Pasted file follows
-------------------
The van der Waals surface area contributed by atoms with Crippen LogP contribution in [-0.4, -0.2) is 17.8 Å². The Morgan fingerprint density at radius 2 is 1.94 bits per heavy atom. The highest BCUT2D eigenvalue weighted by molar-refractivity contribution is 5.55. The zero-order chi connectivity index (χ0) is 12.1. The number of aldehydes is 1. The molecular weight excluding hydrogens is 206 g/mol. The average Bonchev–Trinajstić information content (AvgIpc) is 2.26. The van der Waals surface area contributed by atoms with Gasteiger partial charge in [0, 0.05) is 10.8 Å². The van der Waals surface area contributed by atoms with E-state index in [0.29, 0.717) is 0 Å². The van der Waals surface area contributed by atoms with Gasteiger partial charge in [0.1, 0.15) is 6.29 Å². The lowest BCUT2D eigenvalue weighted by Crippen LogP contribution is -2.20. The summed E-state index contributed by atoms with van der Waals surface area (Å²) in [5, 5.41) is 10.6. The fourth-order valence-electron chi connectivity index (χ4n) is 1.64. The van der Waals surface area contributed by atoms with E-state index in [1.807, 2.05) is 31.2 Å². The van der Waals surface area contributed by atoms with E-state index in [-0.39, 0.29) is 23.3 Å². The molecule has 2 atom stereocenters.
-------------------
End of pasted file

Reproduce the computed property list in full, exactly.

The van der Waals surface area contributed by atoms with Crippen LogP contribution in [-0.4, -0.2) is 17.8 Å². The Morgan fingerprint density at radius 2 is 1.94 bits per heavy atom. The highest BCUT2D eigenvalue weighted by molar-refractivity contribution is 5.55. The zero-order chi connectivity index (χ0) is 12.1. The number of aldehydes is 1. The molecular weight excluding hydrogens is 206 g/mol. The average Bonchev–Trinajstić information content (AvgIpc) is 2.26. The van der Waals surface area contributed by atoms with Gasteiger partial charge in [0, 0.05) is 10.8 Å². The van der Waals surface area contributed by atoms with E-state index in [0.29, 0.717) is 0 Å². The van der Waals surface area contributed by atoms with Gasteiger partial charge in [0.1, 0.15) is 6.29 Å². The lowest BCUT2D eigenvalue weighted by Crippen LogP contribution is -2.20. The summed E-state index contributed by atoms with van der Waals surface area (Å²) in [5, 5.41) is 10.6. The fourth-order valence-electron chi connectivity index (χ4n) is 1.64. The van der Waals surface area contributed by atoms with E-state index in [1.807, 2.05) is 31.2 Å². The van der Waals surface area contributed by atoms with E-state index in [-0.39, 0.29) is 23.3 Å². The molecule has 2 atom stereocenters.